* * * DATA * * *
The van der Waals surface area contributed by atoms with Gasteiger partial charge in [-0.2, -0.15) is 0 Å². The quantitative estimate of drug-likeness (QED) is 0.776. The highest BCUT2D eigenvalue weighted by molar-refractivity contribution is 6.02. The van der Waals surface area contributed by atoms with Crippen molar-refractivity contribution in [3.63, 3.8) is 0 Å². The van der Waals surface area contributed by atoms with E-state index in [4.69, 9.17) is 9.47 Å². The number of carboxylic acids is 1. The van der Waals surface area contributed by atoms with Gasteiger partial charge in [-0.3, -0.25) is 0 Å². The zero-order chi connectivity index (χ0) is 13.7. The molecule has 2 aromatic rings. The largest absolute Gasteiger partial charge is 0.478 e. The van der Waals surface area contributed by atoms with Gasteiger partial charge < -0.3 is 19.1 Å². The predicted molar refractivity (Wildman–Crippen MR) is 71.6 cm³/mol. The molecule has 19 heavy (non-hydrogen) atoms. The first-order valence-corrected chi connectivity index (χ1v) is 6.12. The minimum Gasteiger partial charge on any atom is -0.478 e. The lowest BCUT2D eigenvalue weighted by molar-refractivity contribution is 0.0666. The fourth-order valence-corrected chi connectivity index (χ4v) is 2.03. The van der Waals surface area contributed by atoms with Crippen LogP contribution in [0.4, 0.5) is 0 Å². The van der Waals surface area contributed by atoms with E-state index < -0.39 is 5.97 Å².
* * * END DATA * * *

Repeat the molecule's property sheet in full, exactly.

The van der Waals surface area contributed by atoms with Gasteiger partial charge in [-0.2, -0.15) is 0 Å². The quantitative estimate of drug-likeness (QED) is 0.776. The highest BCUT2D eigenvalue weighted by molar-refractivity contribution is 6.02. The van der Waals surface area contributed by atoms with Crippen molar-refractivity contribution in [3.63, 3.8) is 0 Å². The van der Waals surface area contributed by atoms with E-state index in [4.69, 9.17) is 9.47 Å². The number of carboxylic acids is 1. The van der Waals surface area contributed by atoms with Gasteiger partial charge in [-0.3, -0.25) is 0 Å². The zero-order chi connectivity index (χ0) is 13.7. The molecule has 2 aromatic rings. The largest absolute Gasteiger partial charge is 0.478 e. The van der Waals surface area contributed by atoms with Gasteiger partial charge < -0.3 is 19.1 Å². The predicted molar refractivity (Wildman–Crippen MR) is 71.6 cm³/mol. The molecule has 19 heavy (non-hydrogen) atoms. The first-order valence-corrected chi connectivity index (χ1v) is 6.12. The minimum Gasteiger partial charge on any atom is -0.478 e. The lowest BCUT2D eigenvalue weighted by molar-refractivity contribution is 0.0666. The fourth-order valence-corrected chi connectivity index (χ4v) is 2.03. The van der Waals surface area contributed by atoms with Crippen LogP contribution in [0.4, 0.5) is 0 Å². The van der Waals surface area contributed by atoms with E-state index < -0.39 is 5.97 Å².